Theo Walcott. An Enigma. A talent unfulfilled. Washed up never-was. Over-hyped. Average. One trick pony. English.
The English media is well-known for hyping its own players, no matter how average they are, into superstars. Countless players have been ordained to become English equivalents of Messi, Aguero, Fabregas, Torres, Ronaldo, or countless others.
Joe Cole has been hyped up before, so has Shawn Wright Phillips, and the new flavour if the month, who not so long ago was being mauled in the media while with Chelsea for living on his father's legacy and lacking the stomach for a fight, Jermain Jenas. The list is endless.
While it is without doubt that Theo Walcott has not been peforming this season, this can be understood seeing that since his shoulder injury, he has never been able to capture the form we know he is capable of.
Chris Waddle launched a scathing and, frankly, unfair attack on a player who at best is struggling not for want of effort, but for the reasons already stated.
Unfulfilled Expectations Versus Over-hyped Player
As already stated, many players have been labeled superstars without really seeing them, and not all players are capable of reaching that level of status. Some players are just not cut out to be in that group.
Walcott's Best Position Versus His Rivals
Where is his best position?
Conveniently, people forget that Walcott was and remains a striker from birth, so to speak. To become a winger, one has to have a special set of skills that requires you to be able to not only beat and run past a defender, but once that is done to put in a cross that adds panic in the oppostion's box.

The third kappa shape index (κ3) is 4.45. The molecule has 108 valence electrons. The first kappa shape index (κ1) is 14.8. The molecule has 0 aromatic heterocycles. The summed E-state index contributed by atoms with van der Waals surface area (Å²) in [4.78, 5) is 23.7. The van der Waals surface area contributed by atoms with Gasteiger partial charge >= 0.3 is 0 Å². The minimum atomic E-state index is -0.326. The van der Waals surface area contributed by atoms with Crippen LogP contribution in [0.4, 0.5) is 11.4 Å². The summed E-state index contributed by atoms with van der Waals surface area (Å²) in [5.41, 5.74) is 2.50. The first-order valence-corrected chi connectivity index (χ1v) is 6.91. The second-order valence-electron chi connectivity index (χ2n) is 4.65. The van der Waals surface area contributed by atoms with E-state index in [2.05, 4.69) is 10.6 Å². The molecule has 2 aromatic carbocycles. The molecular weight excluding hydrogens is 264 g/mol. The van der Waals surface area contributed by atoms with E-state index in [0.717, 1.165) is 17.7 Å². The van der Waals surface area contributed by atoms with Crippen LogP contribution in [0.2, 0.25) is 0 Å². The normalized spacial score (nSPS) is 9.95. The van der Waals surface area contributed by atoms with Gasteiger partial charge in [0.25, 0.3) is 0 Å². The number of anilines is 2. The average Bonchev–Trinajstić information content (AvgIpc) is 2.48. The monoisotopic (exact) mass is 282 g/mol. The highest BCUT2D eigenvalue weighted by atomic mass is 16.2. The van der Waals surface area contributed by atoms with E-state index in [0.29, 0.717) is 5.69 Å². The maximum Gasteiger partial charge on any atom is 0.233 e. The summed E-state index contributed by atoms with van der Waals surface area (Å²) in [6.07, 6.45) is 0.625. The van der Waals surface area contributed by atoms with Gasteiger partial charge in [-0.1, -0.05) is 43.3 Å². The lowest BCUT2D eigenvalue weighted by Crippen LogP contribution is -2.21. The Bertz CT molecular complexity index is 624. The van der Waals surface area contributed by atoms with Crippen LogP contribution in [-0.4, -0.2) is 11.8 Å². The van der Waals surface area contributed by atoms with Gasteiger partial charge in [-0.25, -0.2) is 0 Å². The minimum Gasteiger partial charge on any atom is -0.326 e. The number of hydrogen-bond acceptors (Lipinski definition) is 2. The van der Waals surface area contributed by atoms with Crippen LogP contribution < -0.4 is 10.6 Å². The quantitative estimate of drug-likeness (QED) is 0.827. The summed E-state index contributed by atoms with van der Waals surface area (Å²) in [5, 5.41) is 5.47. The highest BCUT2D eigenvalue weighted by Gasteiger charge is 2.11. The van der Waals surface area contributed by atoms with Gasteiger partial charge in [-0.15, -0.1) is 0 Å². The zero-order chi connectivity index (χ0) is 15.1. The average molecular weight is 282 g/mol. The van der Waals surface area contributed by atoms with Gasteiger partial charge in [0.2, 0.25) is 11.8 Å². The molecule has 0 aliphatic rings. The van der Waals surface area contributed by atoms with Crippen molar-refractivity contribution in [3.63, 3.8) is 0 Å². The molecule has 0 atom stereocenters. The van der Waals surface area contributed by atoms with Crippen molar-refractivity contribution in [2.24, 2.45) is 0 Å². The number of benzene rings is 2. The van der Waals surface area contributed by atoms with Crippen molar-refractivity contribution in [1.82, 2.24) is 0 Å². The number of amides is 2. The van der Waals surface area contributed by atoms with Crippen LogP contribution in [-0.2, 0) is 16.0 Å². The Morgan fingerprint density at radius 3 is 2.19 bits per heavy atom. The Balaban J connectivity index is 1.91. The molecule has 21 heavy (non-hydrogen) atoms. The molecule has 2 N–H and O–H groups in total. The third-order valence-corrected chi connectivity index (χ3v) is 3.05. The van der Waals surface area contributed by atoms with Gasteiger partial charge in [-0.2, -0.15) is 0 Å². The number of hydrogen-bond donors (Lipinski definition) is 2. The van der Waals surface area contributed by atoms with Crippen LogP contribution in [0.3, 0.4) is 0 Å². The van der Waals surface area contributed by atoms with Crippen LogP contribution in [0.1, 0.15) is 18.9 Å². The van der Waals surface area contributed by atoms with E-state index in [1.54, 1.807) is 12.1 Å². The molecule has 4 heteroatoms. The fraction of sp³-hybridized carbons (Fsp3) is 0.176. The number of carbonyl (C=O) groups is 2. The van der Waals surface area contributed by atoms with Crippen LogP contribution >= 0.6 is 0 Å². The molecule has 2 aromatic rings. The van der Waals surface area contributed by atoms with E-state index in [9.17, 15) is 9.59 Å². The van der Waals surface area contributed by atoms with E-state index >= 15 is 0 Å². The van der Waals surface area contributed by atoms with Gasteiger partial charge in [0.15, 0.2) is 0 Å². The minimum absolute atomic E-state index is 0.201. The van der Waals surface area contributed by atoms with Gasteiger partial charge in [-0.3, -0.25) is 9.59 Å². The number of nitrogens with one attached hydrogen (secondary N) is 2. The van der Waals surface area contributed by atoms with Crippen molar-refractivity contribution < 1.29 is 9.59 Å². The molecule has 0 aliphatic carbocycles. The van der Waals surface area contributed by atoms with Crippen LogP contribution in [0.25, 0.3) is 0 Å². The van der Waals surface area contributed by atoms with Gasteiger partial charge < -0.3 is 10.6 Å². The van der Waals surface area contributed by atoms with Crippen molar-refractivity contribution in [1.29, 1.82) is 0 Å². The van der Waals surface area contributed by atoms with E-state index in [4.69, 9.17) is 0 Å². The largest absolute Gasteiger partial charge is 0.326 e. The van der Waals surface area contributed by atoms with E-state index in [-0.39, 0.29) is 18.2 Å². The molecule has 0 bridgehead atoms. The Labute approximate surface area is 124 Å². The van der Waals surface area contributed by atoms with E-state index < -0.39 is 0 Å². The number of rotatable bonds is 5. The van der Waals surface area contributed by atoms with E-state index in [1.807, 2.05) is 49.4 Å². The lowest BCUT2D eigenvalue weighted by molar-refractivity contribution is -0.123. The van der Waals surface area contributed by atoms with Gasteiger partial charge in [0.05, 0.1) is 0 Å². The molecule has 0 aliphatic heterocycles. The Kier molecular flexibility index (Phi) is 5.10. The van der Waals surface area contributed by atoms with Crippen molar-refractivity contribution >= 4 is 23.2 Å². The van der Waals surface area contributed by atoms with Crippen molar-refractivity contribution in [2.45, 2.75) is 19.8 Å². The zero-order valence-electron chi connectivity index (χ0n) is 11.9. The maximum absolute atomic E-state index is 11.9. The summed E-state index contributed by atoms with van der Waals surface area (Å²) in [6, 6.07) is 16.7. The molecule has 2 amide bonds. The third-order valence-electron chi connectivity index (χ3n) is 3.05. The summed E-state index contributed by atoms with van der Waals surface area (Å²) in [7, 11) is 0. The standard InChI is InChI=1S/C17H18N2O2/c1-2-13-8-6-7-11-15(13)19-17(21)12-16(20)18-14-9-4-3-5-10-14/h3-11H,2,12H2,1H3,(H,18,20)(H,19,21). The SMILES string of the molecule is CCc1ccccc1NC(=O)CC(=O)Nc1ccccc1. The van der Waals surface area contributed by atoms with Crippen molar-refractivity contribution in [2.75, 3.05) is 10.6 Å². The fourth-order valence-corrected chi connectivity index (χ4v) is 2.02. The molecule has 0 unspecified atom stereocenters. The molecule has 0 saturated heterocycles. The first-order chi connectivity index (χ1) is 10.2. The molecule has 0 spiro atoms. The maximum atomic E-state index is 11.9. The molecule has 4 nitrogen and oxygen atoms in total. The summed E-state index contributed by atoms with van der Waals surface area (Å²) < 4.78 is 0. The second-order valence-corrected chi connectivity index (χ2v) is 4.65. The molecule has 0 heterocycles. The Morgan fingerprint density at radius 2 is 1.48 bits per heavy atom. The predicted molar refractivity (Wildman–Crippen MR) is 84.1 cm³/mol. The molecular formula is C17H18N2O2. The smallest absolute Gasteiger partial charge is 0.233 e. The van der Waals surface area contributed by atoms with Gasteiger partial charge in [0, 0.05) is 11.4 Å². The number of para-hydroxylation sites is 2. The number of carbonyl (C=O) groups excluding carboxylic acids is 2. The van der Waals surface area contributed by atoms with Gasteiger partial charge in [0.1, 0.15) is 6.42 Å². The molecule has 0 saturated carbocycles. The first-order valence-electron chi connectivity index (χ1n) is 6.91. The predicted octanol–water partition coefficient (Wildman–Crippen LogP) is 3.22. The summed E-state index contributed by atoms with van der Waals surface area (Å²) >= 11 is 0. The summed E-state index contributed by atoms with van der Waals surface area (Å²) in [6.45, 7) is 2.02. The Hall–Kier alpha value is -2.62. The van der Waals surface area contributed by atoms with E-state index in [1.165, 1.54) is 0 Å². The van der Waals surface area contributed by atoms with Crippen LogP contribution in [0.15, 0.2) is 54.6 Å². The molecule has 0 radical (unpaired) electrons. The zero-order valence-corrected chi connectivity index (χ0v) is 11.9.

Lennon has all the tricks required to be an English winger, so does SWP to a certain point. While Lennon can run at you at full-tilt he can also simultaneously turn the defender inside out and still complete that with a wicked cross.
A true winger also needs to beat a defender one on one and again, Lennon and SWP can do this.
Why cant Walcott do this? Well because he is a striker, he has never played winger, and he is still learning the trade. He was bought as a striker and the hopes are that one day he will become one. He is best placed as an off-the-shoulder striker.
So it seems unfair to say what Waddle said in his article:
"I just don't think he's got a football brain and he's going to have problems. Let's be honest, good defenders would catch him offside every time. I just don't know whether he studies the game, learns the game, or what. He's at a great club where they play fantastic football week in and week out, and I'm just surprised he's never developed his game"
The Arsenal Curse
Could it be that the reasons for the unrelenting pressure and criticism stem from the media's favorite topic, that of critiquing everything Arsenal?
We know that the media is too happy to see the club fail and seemingly gets unrelenting joy and gratification from such struggles.
Being an Arsenal player, it surely doesn't help Walcott one bit. The other curse is that, while his club plays to his strengths, The Three Lions don't.
General English Players
In truth, most of his international teammates haven't been setting the world on fire either for the clubs or at international level, whether it's Gerrard, Lampard, Ferdinand, or any of the keepers.
Be fair to Theo and let him develop, as not all players develop at the same pace.
Just look at Rooney and Cristiano for proof.